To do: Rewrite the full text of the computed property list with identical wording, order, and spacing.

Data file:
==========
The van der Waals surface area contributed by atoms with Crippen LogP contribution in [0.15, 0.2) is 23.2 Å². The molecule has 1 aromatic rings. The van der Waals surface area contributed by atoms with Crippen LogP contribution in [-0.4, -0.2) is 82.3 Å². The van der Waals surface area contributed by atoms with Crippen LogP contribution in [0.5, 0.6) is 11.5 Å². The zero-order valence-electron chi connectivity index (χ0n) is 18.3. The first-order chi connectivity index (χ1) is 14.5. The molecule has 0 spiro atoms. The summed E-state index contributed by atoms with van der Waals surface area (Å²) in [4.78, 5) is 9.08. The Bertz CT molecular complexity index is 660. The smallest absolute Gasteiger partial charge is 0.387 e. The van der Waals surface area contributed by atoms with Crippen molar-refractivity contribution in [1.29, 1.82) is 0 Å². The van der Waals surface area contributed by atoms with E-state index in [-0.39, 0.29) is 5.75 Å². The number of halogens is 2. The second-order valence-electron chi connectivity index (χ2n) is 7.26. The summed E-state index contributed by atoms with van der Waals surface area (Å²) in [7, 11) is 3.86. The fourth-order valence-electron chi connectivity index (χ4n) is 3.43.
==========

The van der Waals surface area contributed by atoms with Crippen LogP contribution in [0.15, 0.2) is 23.2 Å². The molecule has 1 aromatic rings. The van der Waals surface area contributed by atoms with Crippen LogP contribution in [-0.4, -0.2) is 82.3 Å². The van der Waals surface area contributed by atoms with Crippen LogP contribution in [0.5, 0.6) is 11.5 Å². The zero-order valence-electron chi connectivity index (χ0n) is 18.3. The first-order chi connectivity index (χ1) is 14.5. The molecule has 0 spiro atoms. The summed E-state index contributed by atoms with van der Waals surface area (Å²) in [4.78, 5) is 9.08. The Bertz CT molecular complexity index is 660. The smallest absolute Gasteiger partial charge is 0.387 e. The van der Waals surface area contributed by atoms with Crippen molar-refractivity contribution in [1.29, 1.82) is 0 Å². The van der Waals surface area contributed by atoms with E-state index in [-0.39, 0.29) is 5.75 Å². The number of halogens is 2. The second-order valence-electron chi connectivity index (χ2n) is 7.26. The summed E-state index contributed by atoms with van der Waals surface area (Å²) in [7, 11) is 3.86. The fourth-order valence-electron chi connectivity index (χ4n) is 3.43.